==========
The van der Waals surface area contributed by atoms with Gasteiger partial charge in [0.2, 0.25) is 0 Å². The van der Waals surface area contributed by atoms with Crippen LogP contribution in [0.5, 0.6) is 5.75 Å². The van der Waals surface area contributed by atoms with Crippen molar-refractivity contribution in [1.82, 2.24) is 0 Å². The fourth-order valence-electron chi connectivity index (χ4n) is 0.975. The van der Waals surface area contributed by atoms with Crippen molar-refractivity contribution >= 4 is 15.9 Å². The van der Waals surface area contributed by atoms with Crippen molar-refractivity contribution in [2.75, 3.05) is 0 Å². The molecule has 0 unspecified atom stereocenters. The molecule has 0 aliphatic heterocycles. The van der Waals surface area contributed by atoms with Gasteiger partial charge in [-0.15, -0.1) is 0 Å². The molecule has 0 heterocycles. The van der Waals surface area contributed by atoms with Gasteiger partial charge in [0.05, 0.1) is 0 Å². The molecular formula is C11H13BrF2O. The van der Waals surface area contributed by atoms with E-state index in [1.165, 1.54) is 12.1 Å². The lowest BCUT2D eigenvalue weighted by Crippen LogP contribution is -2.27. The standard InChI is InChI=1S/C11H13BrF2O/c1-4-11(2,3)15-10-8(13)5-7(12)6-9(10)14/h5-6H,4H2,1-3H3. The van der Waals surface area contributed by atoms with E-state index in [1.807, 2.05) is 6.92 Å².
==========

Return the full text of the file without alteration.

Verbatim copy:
The van der Waals surface area contributed by atoms with Gasteiger partial charge in [0.2, 0.25) is 0 Å². The van der Waals surface area contributed by atoms with Crippen LogP contribution in [0.5, 0.6) is 5.75 Å². The van der Waals surface area contributed by atoms with Crippen molar-refractivity contribution in [1.82, 2.24) is 0 Å². The fourth-order valence-electron chi connectivity index (χ4n) is 0.975. The van der Waals surface area contributed by atoms with Crippen molar-refractivity contribution >= 4 is 15.9 Å². The van der Waals surface area contributed by atoms with Crippen molar-refractivity contribution in [2.75, 3.05) is 0 Å². The molecule has 0 unspecified atom stereocenters. The molecule has 0 aliphatic heterocycles. The van der Waals surface area contributed by atoms with Gasteiger partial charge in [-0.15, -0.1) is 0 Å². The molecule has 0 heterocycles. The van der Waals surface area contributed by atoms with Gasteiger partial charge in [0.05, 0.1) is 0 Å². The molecular formula is C11H13BrF2O. The van der Waals surface area contributed by atoms with E-state index in [1.165, 1.54) is 12.1 Å². The lowest BCUT2D eigenvalue weighted by Crippen LogP contribution is -2.27. The standard InChI is InChI=1S/C11H13BrF2O/c1-4-11(2,3)15-10-8(13)5-7(12)6-9(10)14/h5-6H,4H2,1-3H3. The van der Waals surface area contributed by atoms with E-state index in [1.807, 2.05) is 6.92 Å².